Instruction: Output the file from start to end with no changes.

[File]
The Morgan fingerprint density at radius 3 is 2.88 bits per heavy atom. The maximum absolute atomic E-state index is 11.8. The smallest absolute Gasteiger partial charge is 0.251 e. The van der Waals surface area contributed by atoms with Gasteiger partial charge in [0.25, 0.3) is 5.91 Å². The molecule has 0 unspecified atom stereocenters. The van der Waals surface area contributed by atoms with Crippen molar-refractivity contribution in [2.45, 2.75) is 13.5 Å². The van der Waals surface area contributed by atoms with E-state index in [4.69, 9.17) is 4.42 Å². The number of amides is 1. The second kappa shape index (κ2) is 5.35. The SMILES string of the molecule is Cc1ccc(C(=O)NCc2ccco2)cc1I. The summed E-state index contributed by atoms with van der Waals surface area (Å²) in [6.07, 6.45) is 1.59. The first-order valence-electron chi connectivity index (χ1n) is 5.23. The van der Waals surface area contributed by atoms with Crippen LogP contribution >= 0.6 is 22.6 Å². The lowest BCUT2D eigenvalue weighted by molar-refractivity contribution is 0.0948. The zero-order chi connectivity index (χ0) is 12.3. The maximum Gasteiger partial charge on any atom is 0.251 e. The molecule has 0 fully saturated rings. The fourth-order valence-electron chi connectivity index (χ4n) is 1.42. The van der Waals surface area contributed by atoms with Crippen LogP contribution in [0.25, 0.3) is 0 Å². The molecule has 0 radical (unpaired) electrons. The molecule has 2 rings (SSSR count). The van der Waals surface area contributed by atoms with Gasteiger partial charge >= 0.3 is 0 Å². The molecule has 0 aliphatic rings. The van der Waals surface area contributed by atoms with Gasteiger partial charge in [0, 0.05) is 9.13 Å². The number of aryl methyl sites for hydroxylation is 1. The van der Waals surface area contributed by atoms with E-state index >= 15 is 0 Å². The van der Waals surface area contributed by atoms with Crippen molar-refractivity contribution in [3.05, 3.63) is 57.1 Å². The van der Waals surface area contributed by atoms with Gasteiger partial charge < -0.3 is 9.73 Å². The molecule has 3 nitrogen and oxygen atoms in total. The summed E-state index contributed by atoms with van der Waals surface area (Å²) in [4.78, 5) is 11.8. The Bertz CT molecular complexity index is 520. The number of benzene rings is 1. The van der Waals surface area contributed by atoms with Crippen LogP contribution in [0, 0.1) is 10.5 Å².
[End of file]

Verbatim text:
The Morgan fingerprint density at radius 3 is 2.88 bits per heavy atom. The maximum absolute atomic E-state index is 11.8. The smallest absolute Gasteiger partial charge is 0.251 e. The van der Waals surface area contributed by atoms with Gasteiger partial charge in [0.25, 0.3) is 5.91 Å². The molecule has 0 unspecified atom stereocenters. The van der Waals surface area contributed by atoms with Crippen molar-refractivity contribution in [2.45, 2.75) is 13.5 Å². The van der Waals surface area contributed by atoms with E-state index in [4.69, 9.17) is 4.42 Å². The number of amides is 1. The second kappa shape index (κ2) is 5.35. The SMILES string of the molecule is Cc1ccc(C(=O)NCc2ccco2)cc1I. The summed E-state index contributed by atoms with van der Waals surface area (Å²) in [6.07, 6.45) is 1.59. The first-order valence-electron chi connectivity index (χ1n) is 5.23. The van der Waals surface area contributed by atoms with Crippen LogP contribution >= 0.6 is 22.6 Å². The lowest BCUT2D eigenvalue weighted by molar-refractivity contribution is 0.0948. The zero-order chi connectivity index (χ0) is 12.3. The maximum Gasteiger partial charge on any atom is 0.251 e. The molecule has 0 fully saturated rings. The fourth-order valence-electron chi connectivity index (χ4n) is 1.42. The van der Waals surface area contributed by atoms with Crippen LogP contribution in [0.25, 0.3) is 0 Å². The molecule has 0 radical (unpaired) electrons. The molecule has 2 rings (SSSR count). The van der Waals surface area contributed by atoms with Gasteiger partial charge >= 0.3 is 0 Å². The molecule has 0 aliphatic rings. The van der Waals surface area contributed by atoms with Gasteiger partial charge in [0, 0.05) is 9.13 Å². The number of aryl methyl sites for hydroxylation is 1. The van der Waals surface area contributed by atoms with E-state index >= 15 is 0 Å². The van der Waals surface area contributed by atoms with Crippen molar-refractivity contribution in [3.05, 3.63) is 57.1 Å². The van der Waals surface area contributed by atoms with Gasteiger partial charge < -0.3 is 9.73 Å². The molecule has 3 nitrogen and oxygen atoms in total. The summed E-state index contributed by atoms with van der Waals surface area (Å²) in [4.78, 5) is 11.8. The Bertz CT molecular complexity index is 520. The number of benzene rings is 1. The van der Waals surface area contributed by atoms with Crippen LogP contribution in [0, 0.1) is 10.5 Å².